Friday, September 23, 2022

Hurricane Fiona will be "historic", "extremely strong and dangerous" for Atlantic Canada: Warnings


 As Hurricane Fiona heads north to Atlantic Canada, experts are anticipating this to be a historic, record-breaking storm in Canada. Hurricane warnings issued for P.E.I. as Fiona expected to cause major damage:

1. Hurricane Fiona is pounding Bermuda with heavy rains and winds as it sweeps by the island and is forecast to approach northeastern Canada as a still-powerful storm late Friday.

The Canadian Hurricane Centre issued a hurricane watch over extensive coastal expanses of Nova Scotia, Prince Edward Island and Newfoundland.

The U.S. National Hurricane Center says Fiona should reach Canada as a “large and powerful post-tropical cyclone with hurricane-force winds.”
2.  Canadians living along the eastern coastline are battening down before the arrival of what could be the most powerful storm to ever strike the nation.

Hurricane Fiona hurtled past Bermuda Friday morning with maximum sustained wind speeds topping off at 125 mph, according to the National Hurricane Center. The storm was downgraded from a Category 4 hurricane as it made its way along the island, but is still expected to lash the nation with severe rain and intense winds as it continues its trek north, toward Canada.

The massive storm system will likely make landfall along Canada’s Atlantic coastline as a “large and powerful post-tropical cyclone with hurricane-force winds,” the National Hurricane Center said. It has triggered a hurricane watch for large swaths of Nova Scotia, Prince Edward Island and Newfoundland.

“It’s going to be a storm that everyone remembers when it is all said and done,” said Bob Robichaud, warning preparedness meteorologist for the Canadian Hurricane Centre.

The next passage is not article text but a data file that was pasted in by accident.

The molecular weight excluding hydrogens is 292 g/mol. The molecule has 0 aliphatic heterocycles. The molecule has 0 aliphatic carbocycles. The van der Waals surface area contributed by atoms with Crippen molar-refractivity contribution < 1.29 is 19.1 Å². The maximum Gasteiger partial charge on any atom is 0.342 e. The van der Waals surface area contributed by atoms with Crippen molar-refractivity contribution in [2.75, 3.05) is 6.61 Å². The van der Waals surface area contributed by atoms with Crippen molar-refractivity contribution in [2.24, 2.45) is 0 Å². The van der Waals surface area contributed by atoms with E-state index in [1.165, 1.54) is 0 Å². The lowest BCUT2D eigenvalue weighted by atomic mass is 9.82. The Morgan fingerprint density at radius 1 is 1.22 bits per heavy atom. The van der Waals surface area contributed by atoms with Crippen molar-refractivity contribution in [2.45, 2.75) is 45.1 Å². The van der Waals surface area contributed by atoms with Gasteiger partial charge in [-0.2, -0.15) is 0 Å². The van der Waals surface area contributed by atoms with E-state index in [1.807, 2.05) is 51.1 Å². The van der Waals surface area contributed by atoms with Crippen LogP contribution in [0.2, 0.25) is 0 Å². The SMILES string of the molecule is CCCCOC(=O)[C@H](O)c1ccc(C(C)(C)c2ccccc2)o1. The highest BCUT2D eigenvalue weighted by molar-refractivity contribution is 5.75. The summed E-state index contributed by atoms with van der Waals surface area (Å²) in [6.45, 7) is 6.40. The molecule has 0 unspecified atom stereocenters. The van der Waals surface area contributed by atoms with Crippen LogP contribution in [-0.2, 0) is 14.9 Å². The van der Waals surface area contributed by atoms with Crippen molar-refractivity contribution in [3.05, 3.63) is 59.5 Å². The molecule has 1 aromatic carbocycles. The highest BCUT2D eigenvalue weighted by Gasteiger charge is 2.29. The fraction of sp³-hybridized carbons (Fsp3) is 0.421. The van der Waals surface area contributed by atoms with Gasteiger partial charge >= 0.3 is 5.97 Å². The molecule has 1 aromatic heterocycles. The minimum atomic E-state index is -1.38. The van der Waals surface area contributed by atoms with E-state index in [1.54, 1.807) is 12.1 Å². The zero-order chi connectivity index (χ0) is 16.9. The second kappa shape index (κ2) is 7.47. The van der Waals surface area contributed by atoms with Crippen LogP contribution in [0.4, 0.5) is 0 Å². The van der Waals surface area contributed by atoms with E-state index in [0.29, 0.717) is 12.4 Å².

3. Hurricane Fiona is moving away from Bermuda after spreading high winds and heavy rain across the archipelago, and now the Category 4 storm has its eye aimed at parts of Atlantic Canada in what could be one of the region's strongest storms on record.

The threat of this powerful storm has prompted Hurricane and Tropical Storm Warnings to be issued for hundreds of miles of coastline from New Brunswick and Nova Scotia to Newfoundland and eastern Quebec.

Fiona has strengthened into a Category 4 hurricane once again in the western Atlantic with maximum sustained winds around 130 mph. The hurricane held onto Category 4 intensity for much of Wednesday and Thursday – making Fiona the Atlantic's strongest hurricane of the 2022 season so far – then it briefly weakened back to a Category 3 storm on Friday morning before quickly regaining Category 4 strength by midday Friday.

Any hurricane that is rated Category 3, 4 or 5 on the Saffir-Simpson Hurricane Wind Scale is classified as a major hurricane.

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